Interview by Jason Guest
Jason: Hi Adam. Thanks for taking time out for this interview. The Formulas of Death is the band’s second full length, and it’s been four years since The Horror. Why did it take four years to write and record another album? What have you guys been up to in the time between the two?
Adam: It has been six years since the recording of the album, so it’s actually even longer. It took time because we had a lot of other things going on in our lives and we were living in different parts of the country. It also took a long time because of the way we put the songs together. We always waited for everything to come to us. I guess we are the exception to artists saying that you “can’t wait for the inspiration to come to you”. That’s probably why so much crap art, be it music or whatever, is created. We couldn’t work in that way because we demand something more from ourselves, we want the art to come from a place we can’t fully control, from somewhere else, and we can’t force that. I’m pretty sure that we will put a new album together a lot faster though. We did some touring in between the two albums, but we sort of went away after a while because we didn’t want to perform only old songs when we had something new coming.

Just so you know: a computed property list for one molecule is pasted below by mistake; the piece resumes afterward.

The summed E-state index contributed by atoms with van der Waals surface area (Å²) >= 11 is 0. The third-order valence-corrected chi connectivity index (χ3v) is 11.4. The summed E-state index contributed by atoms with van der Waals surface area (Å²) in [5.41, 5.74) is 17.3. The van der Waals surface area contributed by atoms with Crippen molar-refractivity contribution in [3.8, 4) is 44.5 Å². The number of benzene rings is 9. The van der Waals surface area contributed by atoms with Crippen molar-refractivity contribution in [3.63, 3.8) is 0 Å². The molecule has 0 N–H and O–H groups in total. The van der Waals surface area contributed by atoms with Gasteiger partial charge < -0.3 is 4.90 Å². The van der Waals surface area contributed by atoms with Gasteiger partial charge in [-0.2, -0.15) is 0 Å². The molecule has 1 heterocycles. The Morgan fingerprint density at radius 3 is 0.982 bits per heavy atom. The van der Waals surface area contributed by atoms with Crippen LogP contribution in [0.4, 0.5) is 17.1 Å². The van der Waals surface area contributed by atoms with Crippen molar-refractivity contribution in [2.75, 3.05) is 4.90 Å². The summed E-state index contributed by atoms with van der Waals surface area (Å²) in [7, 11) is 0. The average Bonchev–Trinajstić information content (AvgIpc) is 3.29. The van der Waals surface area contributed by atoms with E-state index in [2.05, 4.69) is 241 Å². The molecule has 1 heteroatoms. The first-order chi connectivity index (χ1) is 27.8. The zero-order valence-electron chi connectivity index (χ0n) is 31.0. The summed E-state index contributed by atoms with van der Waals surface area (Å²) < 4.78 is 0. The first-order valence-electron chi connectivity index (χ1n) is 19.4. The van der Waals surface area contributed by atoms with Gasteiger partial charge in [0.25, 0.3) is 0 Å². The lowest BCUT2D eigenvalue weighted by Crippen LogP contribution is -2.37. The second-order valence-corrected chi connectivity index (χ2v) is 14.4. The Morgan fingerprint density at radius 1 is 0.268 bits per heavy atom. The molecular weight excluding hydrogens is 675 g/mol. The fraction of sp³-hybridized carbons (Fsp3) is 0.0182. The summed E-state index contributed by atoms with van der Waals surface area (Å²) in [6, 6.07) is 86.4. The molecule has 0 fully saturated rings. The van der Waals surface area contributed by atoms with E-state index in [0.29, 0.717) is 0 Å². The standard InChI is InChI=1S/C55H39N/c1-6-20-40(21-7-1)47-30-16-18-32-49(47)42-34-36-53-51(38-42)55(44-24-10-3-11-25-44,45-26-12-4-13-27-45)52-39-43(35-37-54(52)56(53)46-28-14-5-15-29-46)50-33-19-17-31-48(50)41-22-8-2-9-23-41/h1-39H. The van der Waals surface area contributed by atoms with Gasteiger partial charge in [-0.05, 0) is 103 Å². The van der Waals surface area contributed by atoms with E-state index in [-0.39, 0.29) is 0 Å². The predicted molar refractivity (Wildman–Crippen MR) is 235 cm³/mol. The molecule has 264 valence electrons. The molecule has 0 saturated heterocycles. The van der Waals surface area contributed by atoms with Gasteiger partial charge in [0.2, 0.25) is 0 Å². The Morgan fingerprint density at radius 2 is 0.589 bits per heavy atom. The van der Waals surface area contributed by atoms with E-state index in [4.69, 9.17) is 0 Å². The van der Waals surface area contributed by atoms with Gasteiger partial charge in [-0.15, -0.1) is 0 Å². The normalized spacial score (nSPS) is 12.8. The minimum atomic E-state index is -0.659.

Jason: For you, how does the Tribulation on The Formulas of Death compare to the Tribulation on 2009’s The Horror? Does the album mark a significant progression for Tribulation? And how long have you been working on the material for the album?
Adam: I see them as two separate creations from two separate eras that happen to have the same mother. They are obviously connected to some extent, but they took on different forms. We are obviously older and have new perspectives on life in general and that of course changed the music. It is a progression; it’s one of our never ending “first steps” from something old to something new. But I wouldn’t say that the music is progressive, as a musical term. I don’t really like the term since it pretty much only makes me think of a bunch of crappy bands. We made music this time; music that morphed into metal. The most intense time for the making of the music was the last year before we went into the studio, but most of the music has been with us for quite some time. We even have riffs from before our first album that are maybe eight years old that never really fit anywhere else before.
Jason: Can you tell us about the lyrics? Who writes them and where does inspiration come from? Is there a theme or a concept that links them all?